|Matthew Henry's Concise Commentary|
1:12-22 Jerusalem, sitting dejected on the ground, calls on those that passed by, to consider whether her example did not concern them. Her outward sufferings were great, but her inward sufferings were harder to bear, through the sense of guilt. Sorrow for sin must be great sorrow, and must affect the soul. Here we see the evil of sin, and may take warning to flee from the wrath to come. Whatever may be learned from the sufferings of Jerusalem, far more may be learned from the sufferings of Christ. Does he not from the cross speak to every one of us? Does he not say, Is it nothing to you, all ye that pass by? Let all our sorrows lead us to the cross of Christ, lead us to mark his example, and cheerfully to follow him.
Verse 21. - Thou wilt bring. The Hebrew has, "Thou hast brought;" it is the perfect of prophetic certitude, which represents an event certainly foreseen as if it had already taken place. Ewald, however, takes this to be the precative, a variety of the perfect which certainly exists in Arabic, but has not been quite satisfactorily shown to exist in Hebrew (see Driver, 'Hebrew Tenses,' § 20 . The day that thou hast called; i.e. foretold by the prophets (comp. Jeremiah 25:17-26). But very probably we should read, with the Septuagint," Thou wilt bring the day; thou wilt call the fit time."
Gill's Exposition of the Entire Bible
They have heard that I:sigh: there is none to comfort me,.... That is, the nations, as the Targum; the neighbouring ones, those that were her confederates and allies; the same with her lovers, as before, as Aben Ezra observes; these being near her, knew full well her sorrowful and distressed condition, being as it were within the hearing of her sighs and groans; and yet none of them offered to help her, or so much as to speak a comfortable word to her:
all mine enemies have heard of my trouble; not only her friends, but foes; meaning the Tyrians, Edomites, Moabites, and Ammonites, and as the following description of them shows; for it must design others from the Chaldeans, that were the immediate cause of it:
they are glad that thou hast done it; brought all this ruin and destruction on Jerusalem, which could never have been done, if the Lord had not willed it; and at this the above mentioned nations rejoiced; see Ezekiel 25:3; there being a considerable stop on the word glad, it may be rendered, as by some, "they are glad; but thou hast done it" (n); not they, but thou; and therefore must be patiently bore, and quietly submitted to, it being the Lord's doing:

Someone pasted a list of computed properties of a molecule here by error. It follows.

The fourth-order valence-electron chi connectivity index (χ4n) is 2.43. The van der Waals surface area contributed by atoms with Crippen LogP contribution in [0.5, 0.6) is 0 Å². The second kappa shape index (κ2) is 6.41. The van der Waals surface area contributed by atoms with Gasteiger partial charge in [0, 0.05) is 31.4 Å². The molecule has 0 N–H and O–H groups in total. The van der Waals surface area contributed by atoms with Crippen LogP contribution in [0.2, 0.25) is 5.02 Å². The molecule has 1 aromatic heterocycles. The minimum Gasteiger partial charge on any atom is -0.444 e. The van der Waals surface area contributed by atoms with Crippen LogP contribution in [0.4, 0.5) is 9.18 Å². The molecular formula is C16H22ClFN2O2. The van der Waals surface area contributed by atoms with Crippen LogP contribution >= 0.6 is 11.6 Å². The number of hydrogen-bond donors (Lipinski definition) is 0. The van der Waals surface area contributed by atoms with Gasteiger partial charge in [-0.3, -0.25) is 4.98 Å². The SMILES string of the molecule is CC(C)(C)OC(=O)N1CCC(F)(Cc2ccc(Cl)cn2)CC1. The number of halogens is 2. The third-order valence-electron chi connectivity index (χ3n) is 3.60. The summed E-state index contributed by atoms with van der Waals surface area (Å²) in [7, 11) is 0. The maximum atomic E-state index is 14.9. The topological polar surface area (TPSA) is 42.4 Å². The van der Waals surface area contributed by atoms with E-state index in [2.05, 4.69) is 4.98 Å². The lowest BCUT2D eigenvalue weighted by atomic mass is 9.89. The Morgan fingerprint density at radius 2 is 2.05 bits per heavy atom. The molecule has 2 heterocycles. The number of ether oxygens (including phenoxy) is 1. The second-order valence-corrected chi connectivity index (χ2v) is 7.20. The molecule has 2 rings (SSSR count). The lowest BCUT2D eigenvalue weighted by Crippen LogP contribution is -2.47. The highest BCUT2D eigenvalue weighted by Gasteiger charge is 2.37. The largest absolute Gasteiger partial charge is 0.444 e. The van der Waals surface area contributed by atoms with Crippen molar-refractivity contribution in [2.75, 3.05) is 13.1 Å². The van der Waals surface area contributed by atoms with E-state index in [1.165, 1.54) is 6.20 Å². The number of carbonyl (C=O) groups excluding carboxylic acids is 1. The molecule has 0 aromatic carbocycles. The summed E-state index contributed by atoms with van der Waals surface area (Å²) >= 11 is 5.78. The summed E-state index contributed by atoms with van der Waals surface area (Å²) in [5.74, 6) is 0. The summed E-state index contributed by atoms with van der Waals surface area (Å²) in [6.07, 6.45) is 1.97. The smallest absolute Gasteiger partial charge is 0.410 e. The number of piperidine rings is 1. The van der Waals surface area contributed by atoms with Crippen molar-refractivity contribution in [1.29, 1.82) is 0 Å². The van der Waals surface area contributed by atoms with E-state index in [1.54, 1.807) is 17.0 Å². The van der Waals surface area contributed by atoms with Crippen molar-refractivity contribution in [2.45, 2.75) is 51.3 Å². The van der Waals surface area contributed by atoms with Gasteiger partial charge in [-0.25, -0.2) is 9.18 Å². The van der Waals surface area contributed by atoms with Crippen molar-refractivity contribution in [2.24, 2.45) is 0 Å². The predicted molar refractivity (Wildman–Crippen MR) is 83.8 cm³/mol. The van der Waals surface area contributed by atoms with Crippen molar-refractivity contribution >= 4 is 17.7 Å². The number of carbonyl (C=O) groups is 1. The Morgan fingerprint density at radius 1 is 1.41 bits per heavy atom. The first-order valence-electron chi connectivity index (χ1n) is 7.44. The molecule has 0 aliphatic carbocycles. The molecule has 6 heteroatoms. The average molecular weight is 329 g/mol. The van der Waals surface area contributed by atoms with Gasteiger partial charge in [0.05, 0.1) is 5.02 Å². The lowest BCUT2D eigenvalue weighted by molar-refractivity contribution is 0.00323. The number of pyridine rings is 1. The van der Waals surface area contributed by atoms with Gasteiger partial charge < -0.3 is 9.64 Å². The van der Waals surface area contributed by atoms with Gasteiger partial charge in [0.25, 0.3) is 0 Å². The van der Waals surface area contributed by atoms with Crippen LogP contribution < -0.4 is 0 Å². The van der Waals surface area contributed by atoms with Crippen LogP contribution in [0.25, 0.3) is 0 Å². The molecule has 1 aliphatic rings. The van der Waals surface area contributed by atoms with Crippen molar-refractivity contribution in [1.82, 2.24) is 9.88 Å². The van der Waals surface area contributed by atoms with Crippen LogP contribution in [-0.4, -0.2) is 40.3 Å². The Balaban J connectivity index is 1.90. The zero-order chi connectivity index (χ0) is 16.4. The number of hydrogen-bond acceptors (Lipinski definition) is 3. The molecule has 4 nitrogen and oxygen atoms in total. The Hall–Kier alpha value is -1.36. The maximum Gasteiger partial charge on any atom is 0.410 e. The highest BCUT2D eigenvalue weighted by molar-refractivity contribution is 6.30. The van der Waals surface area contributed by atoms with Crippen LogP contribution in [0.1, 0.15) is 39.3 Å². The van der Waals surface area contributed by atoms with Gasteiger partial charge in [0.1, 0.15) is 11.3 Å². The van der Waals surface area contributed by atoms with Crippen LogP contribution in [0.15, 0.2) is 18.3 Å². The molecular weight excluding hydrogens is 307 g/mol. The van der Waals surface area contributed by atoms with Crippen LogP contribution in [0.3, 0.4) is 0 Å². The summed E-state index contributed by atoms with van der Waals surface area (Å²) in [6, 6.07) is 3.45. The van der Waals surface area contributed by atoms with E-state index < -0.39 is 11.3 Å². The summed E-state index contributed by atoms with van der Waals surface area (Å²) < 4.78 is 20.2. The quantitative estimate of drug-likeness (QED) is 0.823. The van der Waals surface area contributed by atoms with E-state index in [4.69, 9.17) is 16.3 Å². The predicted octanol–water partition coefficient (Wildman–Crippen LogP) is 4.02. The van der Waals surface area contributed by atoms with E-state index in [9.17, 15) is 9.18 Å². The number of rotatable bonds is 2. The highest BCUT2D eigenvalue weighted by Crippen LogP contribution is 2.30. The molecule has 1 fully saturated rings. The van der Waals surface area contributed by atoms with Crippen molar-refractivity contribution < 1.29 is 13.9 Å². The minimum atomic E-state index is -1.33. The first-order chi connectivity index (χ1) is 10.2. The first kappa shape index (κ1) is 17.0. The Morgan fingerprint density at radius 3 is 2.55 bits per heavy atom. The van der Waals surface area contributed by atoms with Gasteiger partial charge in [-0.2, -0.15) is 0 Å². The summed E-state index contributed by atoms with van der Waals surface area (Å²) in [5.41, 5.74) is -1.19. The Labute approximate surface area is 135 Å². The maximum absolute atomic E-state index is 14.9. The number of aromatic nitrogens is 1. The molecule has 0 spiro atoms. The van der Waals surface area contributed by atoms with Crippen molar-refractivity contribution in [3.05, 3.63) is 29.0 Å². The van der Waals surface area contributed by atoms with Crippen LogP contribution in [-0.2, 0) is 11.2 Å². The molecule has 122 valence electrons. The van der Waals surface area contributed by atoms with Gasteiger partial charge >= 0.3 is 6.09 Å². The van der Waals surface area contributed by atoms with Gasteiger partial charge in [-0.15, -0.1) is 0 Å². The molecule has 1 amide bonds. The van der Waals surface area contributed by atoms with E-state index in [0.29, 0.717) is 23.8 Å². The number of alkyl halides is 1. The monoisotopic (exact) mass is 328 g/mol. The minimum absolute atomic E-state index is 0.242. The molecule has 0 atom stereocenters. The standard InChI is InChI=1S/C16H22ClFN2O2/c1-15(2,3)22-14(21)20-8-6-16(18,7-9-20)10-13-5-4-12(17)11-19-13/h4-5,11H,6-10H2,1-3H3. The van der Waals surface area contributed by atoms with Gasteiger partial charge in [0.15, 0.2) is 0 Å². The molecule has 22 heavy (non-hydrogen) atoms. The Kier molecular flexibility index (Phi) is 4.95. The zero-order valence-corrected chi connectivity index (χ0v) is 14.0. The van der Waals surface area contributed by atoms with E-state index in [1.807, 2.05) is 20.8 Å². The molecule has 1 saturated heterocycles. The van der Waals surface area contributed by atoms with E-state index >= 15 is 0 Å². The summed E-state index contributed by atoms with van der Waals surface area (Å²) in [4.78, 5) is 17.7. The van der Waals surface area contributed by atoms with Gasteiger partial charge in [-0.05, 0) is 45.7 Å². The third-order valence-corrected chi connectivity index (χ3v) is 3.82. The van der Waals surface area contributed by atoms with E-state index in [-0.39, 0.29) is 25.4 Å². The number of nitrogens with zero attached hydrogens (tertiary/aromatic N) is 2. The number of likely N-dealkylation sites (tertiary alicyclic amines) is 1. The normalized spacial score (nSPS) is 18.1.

thou wilt bring the day that thou hast called; the time of, he destruction of, he Chaldeans, who had the chief hand in the ruin of the Jewish nation, and of those that rejoiced at it; which time was fixed by the Lord, and proclaimed and published by his prophets, and would certainly and exactly come, as and when it was pointed out: some (o) take it to be a wish or prayer, that God would bring it, as he had declared; though others interpret it in a quite different sense, "thou hast brought the day" (p); meaning on herself, the determined destruction; so the Targum,
"thou hast brought upon me the day of vengeance; thou hast called a time upon me to my desolation:''
and they shall be like unto me; in the same distressed, desolate, and sorrowful condition, being brought to ruin and destruction; which afterwards was the case of the Chaldeans, and all the other nations.
(n) "laetati sunt; sed tu fecisti", Grotius. (o) "Utinam induceres diem", so some in Vatablus. (p) "adduxisti diem", V. L. Pagninus, Montanus; "induxisti aut inducis", Vatablus.
Jamieson-Fausset-Brown Bible Commentary
21. they are glad that thou hast done it—because they thought that therefore Judah is irretrievably ruined (Jer 40:3).
the day … called—(but) thou wilt bring on them the day of calamity which thou hast announced, namely, by the prophets (Jer 50:1-46; 48:27).
like … me—in calamities (Ps 137:8, 9; Jer 51:25, &c.).
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